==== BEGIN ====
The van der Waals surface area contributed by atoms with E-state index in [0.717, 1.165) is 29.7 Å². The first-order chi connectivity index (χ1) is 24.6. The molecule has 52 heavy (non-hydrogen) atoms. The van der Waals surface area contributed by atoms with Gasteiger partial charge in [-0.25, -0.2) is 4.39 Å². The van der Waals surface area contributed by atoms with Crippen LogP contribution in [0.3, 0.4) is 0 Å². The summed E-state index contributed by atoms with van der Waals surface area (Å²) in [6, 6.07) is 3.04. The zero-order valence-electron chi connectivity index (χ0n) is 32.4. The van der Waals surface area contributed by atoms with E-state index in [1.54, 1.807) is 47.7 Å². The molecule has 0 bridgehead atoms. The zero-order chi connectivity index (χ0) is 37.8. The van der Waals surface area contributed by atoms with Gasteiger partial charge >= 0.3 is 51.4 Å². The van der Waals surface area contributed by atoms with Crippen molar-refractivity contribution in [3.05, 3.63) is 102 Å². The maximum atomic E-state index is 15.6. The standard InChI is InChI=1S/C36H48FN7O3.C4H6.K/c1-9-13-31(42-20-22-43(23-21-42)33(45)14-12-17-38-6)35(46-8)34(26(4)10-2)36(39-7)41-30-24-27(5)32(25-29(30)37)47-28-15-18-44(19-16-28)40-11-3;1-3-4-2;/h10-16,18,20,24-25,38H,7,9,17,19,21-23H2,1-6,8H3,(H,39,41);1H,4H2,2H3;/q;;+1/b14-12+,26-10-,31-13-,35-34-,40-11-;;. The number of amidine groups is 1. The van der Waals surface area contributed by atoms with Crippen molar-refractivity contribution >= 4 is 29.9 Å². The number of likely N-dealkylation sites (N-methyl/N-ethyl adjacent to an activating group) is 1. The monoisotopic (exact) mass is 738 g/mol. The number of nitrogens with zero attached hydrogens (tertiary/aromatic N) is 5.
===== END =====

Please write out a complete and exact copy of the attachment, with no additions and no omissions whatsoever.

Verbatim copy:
The van der Waals surface area contributed by atoms with E-state index in [0.717, 1.165) is 29.7 Å². The first-order chi connectivity index (χ1) is 24.6. The molecule has 52 heavy (non-hydrogen) atoms. The van der Waals surface area contributed by atoms with Gasteiger partial charge in [-0.25, -0.2) is 4.39 Å². The van der Waals surface area contributed by atoms with Crippen LogP contribution in [0.3, 0.4) is 0 Å². The summed E-state index contributed by atoms with van der Waals surface area (Å²) in [6, 6.07) is 3.04. The zero-order valence-electron chi connectivity index (χ0n) is 32.4. The van der Waals surface area contributed by atoms with E-state index in [1.54, 1.807) is 47.7 Å². The molecule has 0 bridgehead atoms. The zero-order chi connectivity index (χ0) is 37.8. The van der Waals surface area contributed by atoms with Gasteiger partial charge >= 0.3 is 51.4 Å². The van der Waals surface area contributed by atoms with Crippen molar-refractivity contribution in [3.05, 3.63) is 102 Å². The maximum atomic E-state index is 15.6. The standard InChI is InChI=1S/C36H48FN7O3.C4H6.K/c1-9-13-31(42-20-22-43(23-21-42)33(45)14-12-17-38-6)35(46-8)34(26(4)10-2)36(39-7)41-30-24-27(5)32(25-29(30)37)47-28-15-18-44(19-16-28)40-11-3;1-3-4-2;/h10-16,18,20,24-25,38H,7,9,17,19,21-23H2,1-6,8H3,(H,39,41);1H,4H2,2H3;/q;;+1/b14-12+,26-10-,31-13-,35-34-,40-11-;;. The number of amidine groups is 1. The van der Waals surface area contributed by atoms with Crippen molar-refractivity contribution >= 4 is 29.9 Å². The number of likely N-dealkylation sites (N-methyl/N-ethyl adjacent to an activating group) is 1. The monoisotopic (exact) mass is 738 g/mol. The number of nitrogens with zero attached hydrogens (tertiary/aromatic N) is 5.